Some Bunny Loves You

9-26-13  3 step prompt, picked at random.  Write about –

A thought:   That bunny has nice long ears he can tug on when he’s anxious.

A feeling:    Lassitude

A sensation:  I feel as though spiders were crawling on my skin.


I awoke with a start.  The clock on the bedside table read 3:21.  I didn’t know what it was that had spooked me, but I felt as though spiders were crawling on my skin.   I pulled the covers up around my chin and rolled to my side to increase the contact on my body.  I needed that sense of being touched to feel safe.  The spiders slowly left, and I lay on my side in the dark, pondering life and my place in it.

Work had been going downhill fast.  I started something, and was overcome with lassitude halfway through the job.  I had to force myself to work these days.  Thoughts of poverty didn’t help.  Homelessness in this Valley was beginning to seem like sitting in the lap of luxury.  What could I do to motivate myself?  Lying in bed until 7 am wouldn’t do it anymore.  Clients don’t stand for lateness more than two or three times.  Pretty soon the calls would become few and far between.  I resolved to do better, and closed my eyes.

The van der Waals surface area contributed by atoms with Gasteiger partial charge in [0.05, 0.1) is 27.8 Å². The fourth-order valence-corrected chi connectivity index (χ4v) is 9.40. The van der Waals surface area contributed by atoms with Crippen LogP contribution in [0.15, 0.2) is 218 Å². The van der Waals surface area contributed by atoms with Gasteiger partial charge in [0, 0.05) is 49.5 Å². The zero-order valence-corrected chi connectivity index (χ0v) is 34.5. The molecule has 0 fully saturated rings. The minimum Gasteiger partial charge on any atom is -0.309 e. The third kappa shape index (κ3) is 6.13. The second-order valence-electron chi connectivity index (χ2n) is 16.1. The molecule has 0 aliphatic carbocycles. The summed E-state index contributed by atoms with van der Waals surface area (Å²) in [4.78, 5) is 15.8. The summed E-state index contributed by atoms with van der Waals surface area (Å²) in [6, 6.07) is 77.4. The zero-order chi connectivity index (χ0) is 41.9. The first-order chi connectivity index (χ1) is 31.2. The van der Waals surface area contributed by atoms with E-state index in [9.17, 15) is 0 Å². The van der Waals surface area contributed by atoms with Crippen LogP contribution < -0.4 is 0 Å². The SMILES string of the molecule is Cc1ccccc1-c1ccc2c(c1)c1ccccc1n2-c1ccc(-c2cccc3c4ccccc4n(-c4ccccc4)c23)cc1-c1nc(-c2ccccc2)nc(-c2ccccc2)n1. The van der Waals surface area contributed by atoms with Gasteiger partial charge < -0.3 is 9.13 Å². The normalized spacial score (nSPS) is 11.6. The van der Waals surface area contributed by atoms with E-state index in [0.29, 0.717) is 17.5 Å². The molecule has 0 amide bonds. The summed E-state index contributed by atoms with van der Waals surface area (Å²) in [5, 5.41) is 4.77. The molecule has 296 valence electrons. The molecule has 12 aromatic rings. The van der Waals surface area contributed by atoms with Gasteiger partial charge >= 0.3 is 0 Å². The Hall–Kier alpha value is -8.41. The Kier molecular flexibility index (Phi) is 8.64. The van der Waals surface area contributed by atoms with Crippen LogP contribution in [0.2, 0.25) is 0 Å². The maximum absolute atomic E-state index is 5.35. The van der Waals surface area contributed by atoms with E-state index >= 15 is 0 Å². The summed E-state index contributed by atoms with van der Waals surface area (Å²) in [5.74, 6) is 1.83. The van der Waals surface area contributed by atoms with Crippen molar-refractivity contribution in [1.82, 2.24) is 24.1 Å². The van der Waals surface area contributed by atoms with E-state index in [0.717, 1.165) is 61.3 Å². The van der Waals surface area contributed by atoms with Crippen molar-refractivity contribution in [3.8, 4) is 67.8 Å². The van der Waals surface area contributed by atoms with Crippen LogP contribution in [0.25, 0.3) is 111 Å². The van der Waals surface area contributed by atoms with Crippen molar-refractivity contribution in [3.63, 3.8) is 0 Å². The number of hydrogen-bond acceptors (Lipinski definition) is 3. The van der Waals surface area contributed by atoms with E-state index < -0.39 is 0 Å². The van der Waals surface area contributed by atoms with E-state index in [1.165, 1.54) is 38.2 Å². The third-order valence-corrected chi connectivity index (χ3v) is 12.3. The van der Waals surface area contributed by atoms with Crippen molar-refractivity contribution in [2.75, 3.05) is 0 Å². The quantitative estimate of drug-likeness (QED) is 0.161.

When I awoke, it was 7:30, and the alarm clock had been shut off.  Now I knew I was in trouble.  I didn’t even remember my self-destructive behavior anymore.  I threw my clothes on, brushed teeth and hair, and ran to the van.  My resolution had been hijacked by fate.

Painting in the morning went well.  Carpentry and a bit of trim work went okay in the afternoon. That evening, the newly installed toilet leaked for fifteen minutes before I tightened the right bolt.  I didn’t dare charge what the job was worth.  I felt bad for the client because my heart didn’t seem to be in it.

I dragged myself home and collapsed into bed.  Isn’t this where it all started?  Come on, spiders, do your thing.  I thought about writing for a little while, but couldn’t come up with anything.  Good for me.  First workers block, and now writers block.  I pulled the blanket tight, the autistic in me wanting full contact.

The clock read 3:11 when I awoke this time.  Still black as night.  Funny, that expression.  Could you use it when describing nighttime?  I rolled over and turned on the light, squinting to avoid the “sudden light” headache.  I sensed a small movement in the far corner of the bedroom, and sat bolt upright.  There, sitting in the corner of my bedroom, was a larger than life cartoon bunny, dressed in a light blue suit with black slippers on.  It sat there, looking scared and glum, and pulled on it’s ears.  I didn’t know which of us was more surprised.